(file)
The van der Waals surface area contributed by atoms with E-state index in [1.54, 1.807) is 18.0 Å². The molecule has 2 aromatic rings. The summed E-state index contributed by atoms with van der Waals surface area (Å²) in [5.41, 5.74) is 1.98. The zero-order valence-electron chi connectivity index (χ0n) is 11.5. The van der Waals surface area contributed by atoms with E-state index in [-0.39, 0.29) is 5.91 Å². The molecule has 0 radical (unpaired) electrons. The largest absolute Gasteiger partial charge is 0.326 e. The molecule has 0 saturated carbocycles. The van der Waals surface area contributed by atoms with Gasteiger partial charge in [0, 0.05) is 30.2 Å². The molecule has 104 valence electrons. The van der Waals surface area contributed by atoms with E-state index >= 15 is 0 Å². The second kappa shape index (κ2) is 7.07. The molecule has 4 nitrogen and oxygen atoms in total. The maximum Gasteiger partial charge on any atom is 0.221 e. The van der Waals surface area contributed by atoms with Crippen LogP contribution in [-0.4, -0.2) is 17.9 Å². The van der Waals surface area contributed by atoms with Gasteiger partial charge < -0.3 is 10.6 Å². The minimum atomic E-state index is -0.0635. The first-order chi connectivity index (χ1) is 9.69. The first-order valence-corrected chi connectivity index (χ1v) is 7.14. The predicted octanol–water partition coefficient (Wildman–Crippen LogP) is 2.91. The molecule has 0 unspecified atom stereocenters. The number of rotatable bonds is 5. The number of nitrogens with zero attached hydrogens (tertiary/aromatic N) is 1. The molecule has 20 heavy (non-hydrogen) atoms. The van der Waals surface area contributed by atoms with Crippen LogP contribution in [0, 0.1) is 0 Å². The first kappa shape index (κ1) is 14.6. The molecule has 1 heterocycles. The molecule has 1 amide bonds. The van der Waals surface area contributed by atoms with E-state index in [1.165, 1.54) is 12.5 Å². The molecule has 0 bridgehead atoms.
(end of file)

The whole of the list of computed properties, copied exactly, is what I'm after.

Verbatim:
The van der Waals surface area contributed by atoms with E-state index in [1.54, 1.807) is 18.0 Å². The molecule has 2 aromatic rings. The summed E-state index contributed by atoms with van der Waals surface area (Å²) in [5.41, 5.74) is 1.98. The zero-order valence-electron chi connectivity index (χ0n) is 11.5. The van der Waals surface area contributed by atoms with E-state index in [-0.39, 0.29) is 5.91 Å². The molecule has 0 radical (unpaired) electrons. The largest absolute Gasteiger partial charge is 0.326 e. The molecule has 0 saturated carbocycles. The van der Waals surface area contributed by atoms with Gasteiger partial charge in [0, 0.05) is 30.2 Å². The molecule has 104 valence electrons. The van der Waals surface area contributed by atoms with E-state index >= 15 is 0 Å². The second kappa shape index (κ2) is 7.07. The molecule has 4 nitrogen and oxygen atoms in total. The maximum Gasteiger partial charge on any atom is 0.221 e. The van der Waals surface area contributed by atoms with Crippen LogP contribution in [-0.4, -0.2) is 17.9 Å². The van der Waals surface area contributed by atoms with Gasteiger partial charge < -0.3 is 10.6 Å². The minimum atomic E-state index is -0.0635. The first-order chi connectivity index (χ1) is 9.69. The first-order valence-corrected chi connectivity index (χ1v) is 7.14. The predicted octanol–water partition coefficient (Wildman–Crippen LogP) is 2.91. The molecule has 0 unspecified atom stereocenters. The number of rotatable bonds is 5. The number of nitrogens with zero attached hydrogens (tertiary/aromatic N) is 1. The molecule has 20 heavy (non-hydrogen) atoms. The van der Waals surface area contributed by atoms with Crippen LogP contribution in [0, 0.1) is 0 Å². The first kappa shape index (κ1) is 14.6. The molecule has 1 heterocycles. The molecule has 1 amide bonds. The van der Waals surface area contributed by atoms with E-state index in [1.165, 1.54) is 12.5 Å². The molecule has 0 bridgehead atoms.